INDIANAPOLIS – When three men were found murdered inside 1318 North LaSalle Street on Dec. 1, 1971, investigators had no shortage of potential suspects with motives.
“Over time they eliminated one suspect and they would bring in two more,” said retired Indianapolis Police Department Captain Robert Snow, author of Slaughter on North LaSalle, a book that seeks to solve the 41-year-old case.
“There were just too many suspects. I think that was the problem. They just couldn’t narrow it down.”
That’s because there were literally dozens of people who could have had a motive to want Robert Gierse, Robert Hinson and James Barker dead.
Gierse and Hinson were roommates and business partners, launching a microfilm firm. Barker was their friend who happened to stop by that night.
All three were involved in a private contest to bed as many women as possible in 1971 with a steak dinner for the winner.
“They actually had a scorecard at the house where they wrote down the names of who they slept with and I think it ended up being 63 women,” said Snow.
With that many jilted lovers, and angry husbands or boyfriends around, detectives found themselves overwhelmed with potential suspects.
“These three guys were brawlers,” said Snow, who oversaw IPD’s homicide detectives in the early 2000s. “These guys liked to go to lowbrow bars and fight. They loved to go pick fights at bars.”
Original investigators also determined that Hinson and Gierse had stolen money, equipment and accounts from their former boss, a businessman named Ted Uland of Jasper, Indiana.
“There was quite a bit of cash missing,” said Snow, who had access to the original investigators’ files. “Apparently these three guys had been ripping off Ted Uland for cash. They had been writing checks to people and cashing them themselves.”
Uland had $150,000 worth of life insurance policies on Gierse and Hinson that were due to expire within a week of the murders.
“Uland was always right on the edge of insolvency,” said Snow. “He never had enough money to keep going.”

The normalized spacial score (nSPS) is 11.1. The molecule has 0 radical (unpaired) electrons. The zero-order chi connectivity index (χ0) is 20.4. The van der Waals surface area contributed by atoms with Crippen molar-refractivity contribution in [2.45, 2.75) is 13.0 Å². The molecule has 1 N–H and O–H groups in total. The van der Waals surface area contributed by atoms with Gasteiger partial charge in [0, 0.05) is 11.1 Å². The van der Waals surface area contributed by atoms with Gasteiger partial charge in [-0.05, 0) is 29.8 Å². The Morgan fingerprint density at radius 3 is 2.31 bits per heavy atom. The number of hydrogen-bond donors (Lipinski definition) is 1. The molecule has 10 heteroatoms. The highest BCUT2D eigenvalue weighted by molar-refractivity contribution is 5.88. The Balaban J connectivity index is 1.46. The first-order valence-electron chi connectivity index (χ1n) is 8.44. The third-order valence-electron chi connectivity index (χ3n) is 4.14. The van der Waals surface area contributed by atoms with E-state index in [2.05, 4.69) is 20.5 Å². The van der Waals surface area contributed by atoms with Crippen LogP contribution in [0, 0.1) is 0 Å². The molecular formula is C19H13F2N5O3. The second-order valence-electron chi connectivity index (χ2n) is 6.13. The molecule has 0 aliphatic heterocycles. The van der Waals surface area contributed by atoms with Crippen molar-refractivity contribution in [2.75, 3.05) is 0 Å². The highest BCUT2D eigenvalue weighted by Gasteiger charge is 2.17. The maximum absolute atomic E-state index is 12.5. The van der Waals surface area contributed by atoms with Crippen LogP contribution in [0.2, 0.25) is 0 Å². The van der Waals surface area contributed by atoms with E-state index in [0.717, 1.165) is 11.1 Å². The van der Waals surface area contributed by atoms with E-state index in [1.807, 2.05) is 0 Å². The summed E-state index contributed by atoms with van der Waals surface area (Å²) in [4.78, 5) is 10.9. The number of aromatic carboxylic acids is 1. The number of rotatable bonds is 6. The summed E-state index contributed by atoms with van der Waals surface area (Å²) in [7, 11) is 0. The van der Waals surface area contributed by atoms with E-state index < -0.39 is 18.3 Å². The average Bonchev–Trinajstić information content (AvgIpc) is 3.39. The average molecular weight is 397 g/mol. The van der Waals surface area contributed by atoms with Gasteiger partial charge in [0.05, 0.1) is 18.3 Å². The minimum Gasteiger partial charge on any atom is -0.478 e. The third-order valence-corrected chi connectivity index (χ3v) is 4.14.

Even though detectives knew Uland had a key to the LaSalle Street house, and admitted he knew the men were stealing from him and trying to ruin his business, Uland was cleared as a suspect and collected the life insurance payments in late 1972.
Gradually the detectives ran out of leads to chase down. The case went cold.
In the 1990s, a freelance journalist stirred up the investigation again.
Her information led to a Marion County Grand Jury indictment against Carroll Horton, ex-husband of one of the girlfriends, and an acquaintance, Floyd Chastain, who was serving time in Florida for murder.
Prosecutor Scott Newman later dropped the case over lack of evidence.
In 1999, a man named Fred Harbison—an employee of Ted Uland’s in the 1970s—died in Gibson County.
In 2000, while searching papers found in her father’s safety deposit box, Harbison’s daughter found a sealed letter than admitted his role in the murders.
“In late 1971 I Fred Robert Harbison was hired by Theodore B. Uland to kill two men in Indianapolis so Ted could collect the money on an insurance policy he took out on them,” read the letter which was written in 1992 after Uland’s death.
“These two men I killed in their beds by cutting their throats and there was another guy who wasn’t supposed to be there but I had to kill him too because he showed up,” the letter continued. “Ted was supposed to pay me when he got the insurance money but he kept putting me off because he said he had lost some money, but he said he would pay me as soon as he could.
“The paper said that a yellow Oldsmobile was seen at the place where I killed them but it was really my yellow Plymouth Road Runner. I buried my boots because the tracks they found ‘em ‘cuz I knew they could match up on the prints on my boots.”
Snow said veteran homicide detective Roy West confirmed the authenticity of the letter with Harbison’s family and his reputation as a man who carried out tasks for Uland.
Witnesses told police they had spotted a yellow car with Gibson County license plates parked outside the LaSalle Street house on the night of the killings.
Harbison’s wife confirmed he told her he buried a pair of his boots.
“Fred was upset,” said Snow. “Fred went and killed these three guys and didn’t get anything. He took a big chance killing these three guys.”
“It’s not exactly the kind of legacy you want to leave your family.”
West is currently an investigator for the Marion County Grand Jury and told Fox59 News that Snow’s account of his investigation and findings is accurate.
A top prosecutor sent West an email in 2003 acknowledging that he agreed with West’s conclusion and that he considered the case, “exceptionally closed,” though it could never be tried as Uland and Harbison were both dead.
IMPD said it still considers the case open.
Retired Marion County Sheriff Joe McAtee told Fox59 News that he stills consider Carroll Horton, one of the men indicted in 1996, as the killer.
Horton is now dead.